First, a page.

North Carolina Newspapers is powered by Chronam.
: Arc ycu sure ihat MeeS SEiie caodicdlalies uw Moa'goTOpgossfo' ':J15Z'
ilV2Sthevvtndh0V.-2n3? n n n - Haunted House
: Partly cloudy. High 62. CaOTOOGVrj) 'elleCMffllS - Page 5 barCqUe - Page 10 . KLZzy
Serving the students and the University community since 1893
Copyright 1987 The Daily Tar Heel
Volume 95, Issue 86
Friday, October 30, 1937
Chapel HKI, North Carolina
News Sports Arts 962-0245
Action Against Apartheid member Joel Segal speaks at the BSM rally in the Pit
M ' holds amltn-Facism rally
By BRIAN McCOLLUM
During a Black Student Movement
sponsored rally Thursday, speakers said
racism in the University's hiring practices
is a symptom of racial discrimination on
campus. . ; 1
More than 200 students listened as
speakers from the BSM, Action Against
Apartheid (AAA) and the National Asso
ciation for the Advancement of Colored
People (NAACP) focused on the recent
grievances of 14 University police officers
as an example of racism at UNC.
NAACP member Jim Gibbs expressed
concern about the grievances, and said
students should learn from the situation.
"There's some good because it helps to
awaken us to the fact that discrimination
is still alive on the UNC campus," Gibbs
said. "White and black students must come
together and talk about problems.
"Let's use this as a stepping stone for
better relations and a better understanding
of people," he added.
BSM President Kenneth Perry called the
University police department a microcosm,
and warned students that such racism
could also affect them.
" think it's good to have
events like these to make
everyone on campus
a ware of the situation'1'
"If it's happening there," Perry said, "it
can happen when I try to get a job."
Perry also criticized the University's
affirmative action policy, citing the low
number of minority faculty.
"Affirmative action works where "they
(University officials) want it to work," he
AAA member Joel Segal cited examples
of discrimination in the business world and
in public schools, stressing that all students
need to work against racism.
During the three years spent traveling
as a professional musician, Segal said he
saw discrimination against blacks firs
thand. He said he now regrets that he did
not act against this racism.
"We must work for the equality of blacks
in this state," he said. "It's more effective
to battle racial injustice by getting up and
doing something about it."
The Ebony Readers, a dramatic group
from the BSM, closed the rally with a series
of dramatic readings, including passages
from Langston Hughes', poem "I, Too,
Sing America" and poems written by group
BSM members said they were pleased
by the supportive crowd and said they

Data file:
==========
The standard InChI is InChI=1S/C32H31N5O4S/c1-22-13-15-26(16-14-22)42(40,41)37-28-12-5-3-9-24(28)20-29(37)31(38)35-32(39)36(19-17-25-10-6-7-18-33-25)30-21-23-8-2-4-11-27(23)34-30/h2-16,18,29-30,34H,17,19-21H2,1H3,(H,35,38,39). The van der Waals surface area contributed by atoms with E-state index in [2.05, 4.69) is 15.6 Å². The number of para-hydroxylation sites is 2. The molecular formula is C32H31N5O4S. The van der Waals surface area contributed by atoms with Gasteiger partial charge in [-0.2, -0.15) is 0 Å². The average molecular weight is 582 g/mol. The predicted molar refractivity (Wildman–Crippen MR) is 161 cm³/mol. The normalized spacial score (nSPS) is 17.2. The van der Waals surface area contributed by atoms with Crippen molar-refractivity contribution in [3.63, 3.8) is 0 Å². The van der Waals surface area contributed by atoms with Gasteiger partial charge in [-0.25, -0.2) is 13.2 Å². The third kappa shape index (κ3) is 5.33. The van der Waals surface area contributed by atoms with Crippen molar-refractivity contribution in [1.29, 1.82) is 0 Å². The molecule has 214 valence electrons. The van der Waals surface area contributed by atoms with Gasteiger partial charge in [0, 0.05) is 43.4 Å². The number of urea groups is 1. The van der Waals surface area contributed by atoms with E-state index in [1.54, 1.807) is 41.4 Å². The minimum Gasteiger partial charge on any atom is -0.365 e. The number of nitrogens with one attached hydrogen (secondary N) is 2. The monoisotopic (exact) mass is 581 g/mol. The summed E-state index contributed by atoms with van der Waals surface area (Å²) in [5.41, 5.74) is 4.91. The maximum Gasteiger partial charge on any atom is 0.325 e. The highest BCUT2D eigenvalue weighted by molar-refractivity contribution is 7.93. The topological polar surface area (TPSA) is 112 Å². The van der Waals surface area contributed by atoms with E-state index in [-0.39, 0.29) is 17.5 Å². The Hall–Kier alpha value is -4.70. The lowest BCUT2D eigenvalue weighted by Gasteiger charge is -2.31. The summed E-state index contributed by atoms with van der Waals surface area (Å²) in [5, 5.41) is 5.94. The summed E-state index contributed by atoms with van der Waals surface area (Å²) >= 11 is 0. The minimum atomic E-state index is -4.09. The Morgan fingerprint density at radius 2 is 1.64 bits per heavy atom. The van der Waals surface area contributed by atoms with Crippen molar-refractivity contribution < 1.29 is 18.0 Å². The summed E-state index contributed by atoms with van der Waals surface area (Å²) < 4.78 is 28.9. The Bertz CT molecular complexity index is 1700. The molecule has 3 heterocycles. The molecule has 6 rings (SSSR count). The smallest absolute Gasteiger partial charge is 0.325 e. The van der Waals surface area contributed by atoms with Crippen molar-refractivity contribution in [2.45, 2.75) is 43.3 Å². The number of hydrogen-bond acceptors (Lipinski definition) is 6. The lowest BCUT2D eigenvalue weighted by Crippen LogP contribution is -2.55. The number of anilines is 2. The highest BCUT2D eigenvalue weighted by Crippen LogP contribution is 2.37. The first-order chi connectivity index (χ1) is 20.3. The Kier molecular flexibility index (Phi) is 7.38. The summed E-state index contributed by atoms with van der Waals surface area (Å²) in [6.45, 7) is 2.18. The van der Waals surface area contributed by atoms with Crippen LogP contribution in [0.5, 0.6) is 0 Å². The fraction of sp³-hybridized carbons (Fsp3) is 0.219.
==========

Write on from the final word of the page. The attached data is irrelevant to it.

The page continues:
planned more activities to address the issue
Many students who attended the rally
said they were glad to see action being
"I think it's good to have events like these
. to make everyone on campus aware of the
situation," said Sean Wilkinson, a sopho
more from Raleigh. "We need to come
together to make changes to correct it."
The rally was briefly interrupted in the
middle when an unidentified streaker,
wearing only a jockstrap, ran around the
Pit several times.
The streaker then stopped beside the
podium for several seconds as Segal
addressed the crowd. After Segal asked
him to leave, the man walked away.
By KIMBERLY EDENS
Assistant University Editor
Students will get an extra day off from class
next semester because the University has
revised its academic calendar to make Martin
Luther King Jr.'s birthday a holiday.
Classes will be canceled and University
offices closed on Jan. 18, 1988, to commem
orate the birthday of the civil rights leader,
who was slain in 1968.
Also, the University has changed the Easter
holiday. It will now fall on Good Friday, April
1, instead of on Monday, April 4.
University Registrar David Lanier said the
calendar is not usually changed during the
"We just made the change because of the
late time it (the holiday) was approved by
the (N.C.) state legislature and the state
personnel office," Lanier said.
The state approves a certain number of
holidays for its employees each year, Lanier
said. It is up to the University to decide the
specific date of the holidays.
The state recently increased the number of
holidays each year from 10 to 1 1, Lanier said.
The University decided to add the Martin
Luther King holiday on the third Monday
in January, the day the federal government
celebrates as King's birthday.
The state may decide to decrease the
number of holidays to 10 next year. If it does,
Lanier said the University probably would
continue to celebrate King's birthday. In that
case, Memorial Day would probably no
longer be a University holiday, he said.
Campus leaders hailed the new holiday as
a step forward for the state and the University.
Wilton Hyman, Black Student Movement
(BSM) vice president, said that celebrating
the holiday is especially important, giventhe
problems UNC has had increasing the number
See HOLIDAY page 6
for uMs semester
By SMITHSON MILLS
The director of University Career Planning
and Placement Services said Thursday that
recruiters from the Central Intelligence
Agency (CIA) are not scheduled to return to
campus this semester.
On Wednesday, student interviews with the
CIA were interrupted by about 50 protesters,
six of whom chained themselves together to
block the entrances to interview rooms in
Harris said the CIA usually comes once
a semester to recruit students. They could
come next semester, she said.
Eight of the 10 interviews that were
scheduled for Wednesday took place. One
student who came to be interviewed was